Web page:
So, as mom said, now I must keep those goals and fun future events in mind to latch on to. Christmas, and maybe a visit from ex-colleague, still-friend Crystal (but don’t worry if your plans change, girl!), more relatives in the spring and summer? If only plane fare weren’t so high!

Monday, November 2, 2009

Guest blogger Jessamyn here

So I arrived last week and once I had hugged bebe a bunch and tried to teach her what a monkey says, Milam and I headed off to see the Muse concert. In our typical worrying ways, we fretted over the best route to take, how much to eat before we left, how many layers of clothes to wear, would JuJu be okay with the sitter (Editor's Note: special thanks to Karine!), but of course all was well.

We found the concert location easily enough and parked along with the thousands of other fans and made our way to our seats. This is where we really got worried. Even though we had paid a pretty penny online for our tickets, it looked like our seats were going to be behind the stage and we wouldn’t be able to see the band. But alas, we were being silly – once Muse started, the sheets covering the three large pillars fell away revealing the band in cages suspended in air. And the pillars became video screens, then moved up and down letting the band members move about on the stage. So all was well. And being the type of concert-goers that we are, the seats were perfect as we could move around and dance and had air circulation so we didn’t pass out from the heat. I don’t know how those mosh-pitters stayed standing for all those hours packed in there.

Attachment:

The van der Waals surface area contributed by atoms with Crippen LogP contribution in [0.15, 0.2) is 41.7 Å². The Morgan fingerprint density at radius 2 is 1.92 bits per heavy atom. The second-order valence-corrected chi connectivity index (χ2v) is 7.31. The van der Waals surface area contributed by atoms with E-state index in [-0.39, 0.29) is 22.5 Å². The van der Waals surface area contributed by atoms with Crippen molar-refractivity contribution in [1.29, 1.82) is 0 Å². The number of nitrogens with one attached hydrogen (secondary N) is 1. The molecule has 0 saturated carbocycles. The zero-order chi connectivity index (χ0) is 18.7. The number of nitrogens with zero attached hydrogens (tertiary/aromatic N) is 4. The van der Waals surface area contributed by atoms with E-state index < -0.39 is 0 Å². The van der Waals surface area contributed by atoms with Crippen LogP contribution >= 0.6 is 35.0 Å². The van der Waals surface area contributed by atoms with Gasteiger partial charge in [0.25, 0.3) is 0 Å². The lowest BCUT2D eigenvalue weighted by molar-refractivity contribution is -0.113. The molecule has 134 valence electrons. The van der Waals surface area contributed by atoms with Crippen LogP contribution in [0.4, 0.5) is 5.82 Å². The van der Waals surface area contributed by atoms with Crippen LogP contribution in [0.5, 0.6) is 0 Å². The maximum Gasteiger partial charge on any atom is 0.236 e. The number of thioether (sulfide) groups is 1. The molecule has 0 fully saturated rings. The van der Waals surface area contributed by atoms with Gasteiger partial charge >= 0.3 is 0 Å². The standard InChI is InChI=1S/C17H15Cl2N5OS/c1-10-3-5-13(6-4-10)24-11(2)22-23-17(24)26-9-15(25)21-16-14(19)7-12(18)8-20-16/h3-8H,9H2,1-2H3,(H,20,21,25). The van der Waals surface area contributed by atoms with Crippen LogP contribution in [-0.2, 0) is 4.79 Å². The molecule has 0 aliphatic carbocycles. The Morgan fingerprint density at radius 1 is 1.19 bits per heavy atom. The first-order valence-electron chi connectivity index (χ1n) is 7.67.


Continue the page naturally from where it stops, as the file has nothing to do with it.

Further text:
We met a lovely Irish couple who were sitting next to us – so the four of us danced away to “Uprising,” “Hysteria,” Stockholm Syndrome,” MK Ultra,” and many more. They are great performers and even came out at one point in Halloween costumes (as the concert was on Oct. 31). The lead singer used some occasional French, which the crowd loved and we dutifully sang along when the chorus demanded it. They ended the show with a lovely long version of “Knights of Cydonia.” And that was that. We made our way home and had to come down from the hyperness before we could sleep. It was a great adventure and I’m so glad we did it!

Here's a video of "Time is Running Out" (filmed by Jessamyn)

In other news, Juliette is getting really close to walking. It won’t be long now. And I’m seeing her vocabulary increase. Such a smarty! And of course I’m enjoying French pastries and people who aren’t ashamed of wearing a scarf. Bye now.